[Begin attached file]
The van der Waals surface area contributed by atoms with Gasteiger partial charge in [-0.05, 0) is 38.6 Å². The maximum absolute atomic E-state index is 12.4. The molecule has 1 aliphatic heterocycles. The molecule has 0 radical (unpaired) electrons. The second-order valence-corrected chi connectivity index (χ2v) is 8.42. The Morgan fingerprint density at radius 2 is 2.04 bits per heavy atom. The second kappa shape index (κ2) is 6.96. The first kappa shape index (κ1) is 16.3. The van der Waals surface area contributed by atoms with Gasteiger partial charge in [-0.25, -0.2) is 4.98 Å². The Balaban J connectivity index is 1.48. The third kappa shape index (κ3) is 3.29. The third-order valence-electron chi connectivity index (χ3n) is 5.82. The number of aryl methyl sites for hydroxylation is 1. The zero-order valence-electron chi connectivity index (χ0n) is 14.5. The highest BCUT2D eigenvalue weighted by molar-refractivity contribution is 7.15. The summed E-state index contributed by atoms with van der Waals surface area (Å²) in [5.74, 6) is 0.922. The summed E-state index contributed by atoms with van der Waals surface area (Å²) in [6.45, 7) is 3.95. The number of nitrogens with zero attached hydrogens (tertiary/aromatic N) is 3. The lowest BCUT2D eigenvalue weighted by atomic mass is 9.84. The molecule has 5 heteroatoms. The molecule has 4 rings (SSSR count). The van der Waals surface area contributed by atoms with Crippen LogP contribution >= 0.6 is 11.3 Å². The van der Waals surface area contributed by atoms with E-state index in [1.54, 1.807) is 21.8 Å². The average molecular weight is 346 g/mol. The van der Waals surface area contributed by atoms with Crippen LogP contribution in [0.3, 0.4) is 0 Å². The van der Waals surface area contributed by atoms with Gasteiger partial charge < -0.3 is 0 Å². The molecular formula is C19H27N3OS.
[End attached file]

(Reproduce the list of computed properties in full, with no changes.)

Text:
The van der Waals surface area contributed by atoms with Gasteiger partial charge in [-0.05, 0) is 38.6 Å². The maximum absolute atomic E-state index is 12.4. The molecule has 1 aliphatic heterocycles. The molecule has 0 radical (unpaired) electrons. The second-order valence-corrected chi connectivity index (χ2v) is 8.42. The Morgan fingerprint density at radius 2 is 2.04 bits per heavy atom. The second kappa shape index (κ2) is 6.96. The first kappa shape index (κ1) is 16.3. The van der Waals surface area contributed by atoms with Gasteiger partial charge in [-0.25, -0.2) is 4.98 Å². The Balaban J connectivity index is 1.48. The third kappa shape index (κ3) is 3.29. The third-order valence-electron chi connectivity index (χ3n) is 5.82. The number of aryl methyl sites for hydroxylation is 1. The zero-order valence-electron chi connectivity index (χ0n) is 14.5. The highest BCUT2D eigenvalue weighted by molar-refractivity contribution is 7.15. The summed E-state index contributed by atoms with van der Waals surface area (Å²) in [5.74, 6) is 0.922. The summed E-state index contributed by atoms with van der Waals surface area (Å²) in [6.45, 7) is 3.95. The number of nitrogens with zero attached hydrogens (tertiary/aromatic N) is 3. The lowest BCUT2D eigenvalue weighted by atomic mass is 9.84. The molecule has 5 heteroatoms. The molecule has 4 rings (SSSR count). The van der Waals surface area contributed by atoms with Crippen LogP contribution >= 0.6 is 11.3 Å². The van der Waals surface area contributed by atoms with E-state index in [1.54, 1.807) is 21.8 Å². The average molecular weight is 346 g/mol. The van der Waals surface area contributed by atoms with Crippen LogP contribution in [0.3, 0.4) is 0 Å². The van der Waals surface area contributed by atoms with Gasteiger partial charge < -0.3 is 0 Å². The molecular formula is C19H27N3OS.